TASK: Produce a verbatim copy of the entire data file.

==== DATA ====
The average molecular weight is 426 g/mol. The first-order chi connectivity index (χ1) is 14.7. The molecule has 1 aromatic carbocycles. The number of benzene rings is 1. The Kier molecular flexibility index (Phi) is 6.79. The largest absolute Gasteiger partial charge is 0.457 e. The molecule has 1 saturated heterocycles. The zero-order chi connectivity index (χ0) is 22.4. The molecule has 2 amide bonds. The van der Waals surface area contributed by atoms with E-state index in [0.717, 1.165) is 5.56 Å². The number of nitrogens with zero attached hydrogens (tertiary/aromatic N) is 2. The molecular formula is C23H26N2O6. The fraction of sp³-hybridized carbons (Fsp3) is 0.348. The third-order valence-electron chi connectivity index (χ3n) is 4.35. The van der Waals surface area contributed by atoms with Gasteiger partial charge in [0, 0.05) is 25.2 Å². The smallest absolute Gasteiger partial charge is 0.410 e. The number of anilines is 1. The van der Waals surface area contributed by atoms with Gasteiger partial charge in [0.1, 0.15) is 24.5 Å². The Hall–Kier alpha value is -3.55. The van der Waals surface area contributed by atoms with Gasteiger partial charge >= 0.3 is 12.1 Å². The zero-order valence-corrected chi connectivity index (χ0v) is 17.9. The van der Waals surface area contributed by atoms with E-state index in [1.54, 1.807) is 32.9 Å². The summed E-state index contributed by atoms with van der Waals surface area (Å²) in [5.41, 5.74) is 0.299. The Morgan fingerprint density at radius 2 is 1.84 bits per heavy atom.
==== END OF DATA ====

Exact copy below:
The average molecular weight is 426 g/mol. The first-order chi connectivity index (χ1) is 14.7. The molecule has 1 aromatic carbocycles. The number of benzene rings is 1. The Kier molecular flexibility index (Phi) is 6.79. The largest absolute Gasteiger partial charge is 0.457 e. The molecule has 1 saturated heterocycles. The zero-order chi connectivity index (χ0) is 22.4. The molecule has 2 amide bonds. The van der Waals surface area contributed by atoms with E-state index in [0.717, 1.165) is 5.56 Å². The number of nitrogens with zero attached hydrogens (tertiary/aromatic N) is 2. The molecular formula is C23H26N2O6. The fraction of sp³-hybridized carbons (Fsp3) is 0.348. The third-order valence-electron chi connectivity index (χ3n) is 4.35. The van der Waals surface area contributed by atoms with Gasteiger partial charge in [0, 0.05) is 25.2 Å². The smallest absolute Gasteiger partial charge is 0.410 e. The number of anilines is 1. The van der Waals surface area contributed by atoms with Gasteiger partial charge in [0.1, 0.15) is 24.5 Å². The Hall–Kier alpha value is -3.55. The van der Waals surface area contributed by atoms with Gasteiger partial charge >= 0.3 is 12.1 Å². The zero-order valence-corrected chi connectivity index (χ0v) is 17.9. The van der Waals surface area contributed by atoms with E-state index in [1.54, 1.807) is 32.9 Å². The summed E-state index contributed by atoms with van der Waals surface area (Å²) in [5.41, 5.74) is 0.299. The Morgan fingerprint density at radius 2 is 1.84 bits per heavy atom.